A pap smear involves collecting cells from your cervix to test for cervical cancer. Cervical cancer is the fourth most common type of cancer for women worldwide, but because it develops over time, it is also one of the most preventable types of cancer. And, if caught early, it may be curable. While the cause of cervical cancer isn’t clear, HPV does play a role. Most people with the virus never develop cancer, which means lifestyle factors contribute to a diagnosis, but HPV is found in the majority of cervical cancers.

What are the risk factors?

This is a no judgement zone, but you do need to be real with yourself and know that early sexual activity, as well as many sexual partners, increases your chance of acquiring HPV and puts you at a higher risk for cervical cancer. Having other sexually transmitted infections (STIs) also increase your risk. Smoking puts you at risk for one type of cervical cancer and if you have a lowered immune system due to another health condition and have HPV you may be more likely to develop cervical cancer.

Steps to prevention!

Most women who have abnormal cervical cell changes that progress to cervical cancer have never had a Pap test or have not had one in the previous three to five years. Pap tests can detect precancerous conditions so they can be monitored and treated. Talk with your doctor about their recommendation for routine screening. While you’re there, you may want to consider discussing whether an HPV vaccine is appropriate for you. Practicing safe sex and not smoking are additional lifestyle practices that will keep you on the path of prevention.

The health of your cervix is not likely on your mind daily, but perhaps this gentle reminder this month will encourage you to make your health a priority. What’s good for your cervix, is also good for your whole body! Besides maintaining healthy relationships, fuel your body with nutritious food and quality sleep. These things are the combo for prevention of a multitude of disease, and will allow you to truly live in health.


How to Stop a Food Pusher in Their Tracks – Lessons From a Dessert Supplier Turned Veggie Advocate

I love to bake. I don’t remember at what age I began, but it seems I have loved baking all of my life. When I was in high school, thinking about my future, I considered becoming a baker, but then decided it would take the fun out of it for me to have to do it day in and day out. When I bake, it is for the joy of it, on my terms. For me, the process of stirring, rolling and creating is very meditative, and then watching the look on the faces of those eating my treats brings me joy.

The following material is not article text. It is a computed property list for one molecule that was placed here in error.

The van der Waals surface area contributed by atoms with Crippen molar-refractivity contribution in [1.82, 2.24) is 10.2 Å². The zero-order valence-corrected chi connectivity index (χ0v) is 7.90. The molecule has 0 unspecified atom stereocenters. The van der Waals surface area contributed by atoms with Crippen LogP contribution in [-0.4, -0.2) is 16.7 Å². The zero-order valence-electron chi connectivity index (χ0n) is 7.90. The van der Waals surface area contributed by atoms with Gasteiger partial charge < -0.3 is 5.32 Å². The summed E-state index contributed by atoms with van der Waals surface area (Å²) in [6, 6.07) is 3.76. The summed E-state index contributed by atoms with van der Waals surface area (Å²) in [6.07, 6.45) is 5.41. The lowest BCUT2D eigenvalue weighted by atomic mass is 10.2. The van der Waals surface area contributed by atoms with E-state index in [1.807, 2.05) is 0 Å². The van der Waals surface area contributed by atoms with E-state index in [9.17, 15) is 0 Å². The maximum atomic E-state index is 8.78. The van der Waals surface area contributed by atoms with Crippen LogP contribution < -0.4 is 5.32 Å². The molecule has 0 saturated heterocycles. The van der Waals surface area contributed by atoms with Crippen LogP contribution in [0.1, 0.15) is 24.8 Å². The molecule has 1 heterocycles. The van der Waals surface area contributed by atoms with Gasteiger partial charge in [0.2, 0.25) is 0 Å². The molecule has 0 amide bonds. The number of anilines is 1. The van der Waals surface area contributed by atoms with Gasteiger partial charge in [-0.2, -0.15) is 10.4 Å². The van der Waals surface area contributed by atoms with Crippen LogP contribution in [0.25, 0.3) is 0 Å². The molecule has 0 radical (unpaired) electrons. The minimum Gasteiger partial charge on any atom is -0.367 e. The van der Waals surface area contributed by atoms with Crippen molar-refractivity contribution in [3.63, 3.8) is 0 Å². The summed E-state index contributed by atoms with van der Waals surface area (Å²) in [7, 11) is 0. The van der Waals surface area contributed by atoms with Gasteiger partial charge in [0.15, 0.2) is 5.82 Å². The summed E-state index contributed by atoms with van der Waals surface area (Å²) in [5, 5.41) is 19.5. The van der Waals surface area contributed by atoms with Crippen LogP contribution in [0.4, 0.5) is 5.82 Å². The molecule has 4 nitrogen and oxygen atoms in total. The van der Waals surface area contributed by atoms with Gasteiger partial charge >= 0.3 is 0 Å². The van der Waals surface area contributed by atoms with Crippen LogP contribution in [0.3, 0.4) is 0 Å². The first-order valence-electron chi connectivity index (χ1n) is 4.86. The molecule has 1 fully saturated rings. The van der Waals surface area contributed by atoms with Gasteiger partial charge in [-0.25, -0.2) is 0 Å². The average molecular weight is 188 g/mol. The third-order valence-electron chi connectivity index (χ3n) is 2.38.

Over the years, baking became my escape at times. When I was stressed, or needed time alone, I would bake, and I became good at it. Not professional quality, but good enough for people to ask me to be the one to provide dessert for holidays and gatherings. My specialty was Scotch Shortbread cookies, using a recipe from my Scottish grandmother. Even she was thrilled when I would make her some shortbread.

I never considered myself a food pusher. Although I always offered and it made me happy when people did eat my treats and enjoy them, I don’t think I ever went beyond a, “Are you sure?” when someone rejected my offer.

For decades I happily baked sweet treats on a regular basis, and even looked for reasons to bake for others. But, since being diagnosed with cancer and then learning about the effects of sugar, I only bake when I have a specific reason. You see, I have a hard time justifying making sugar and fat loaded items, knowing what it does to the body. I began asking myself why would I provide those I care about with something that may ultimately cause disease?

Instead I now want to provide people with food that nourishes them. And guess what? Preparing nourishing food to share with others gives me as much joy as watching the faces of those eating the sweet treats. Now when I go to gatherings I’m more likely to bring a colorful plate of veggies and a bean dip, or make a comforting pot of veggie soup for someone in need.

What does all this have to do with food pushers?

People who lovingly create food for others get joy and satisfaction out of watching you eat the food. Watching the look of, “Mmmm” on your face makes the time and effort worth it, which in turn, feeds their soul. But, there is a line between lovingly creating and offering food, and pushing it upon someone. Pushers cross that line and become insistent that you take a taste, or eat more, or even hand you food that you either didn’t ask for or already had stated you didn’t want to eat. They take the emotional satisfaction of providing food for others to a whole new level! Food pushers attempt to make your food decision for you.

Do you know a food pusher, perhaps at work or in your family? With the holidays people are making more food, and going to more gatherings and you are bound to encounter food pushers.

What can you do when a food pusher crosses that line?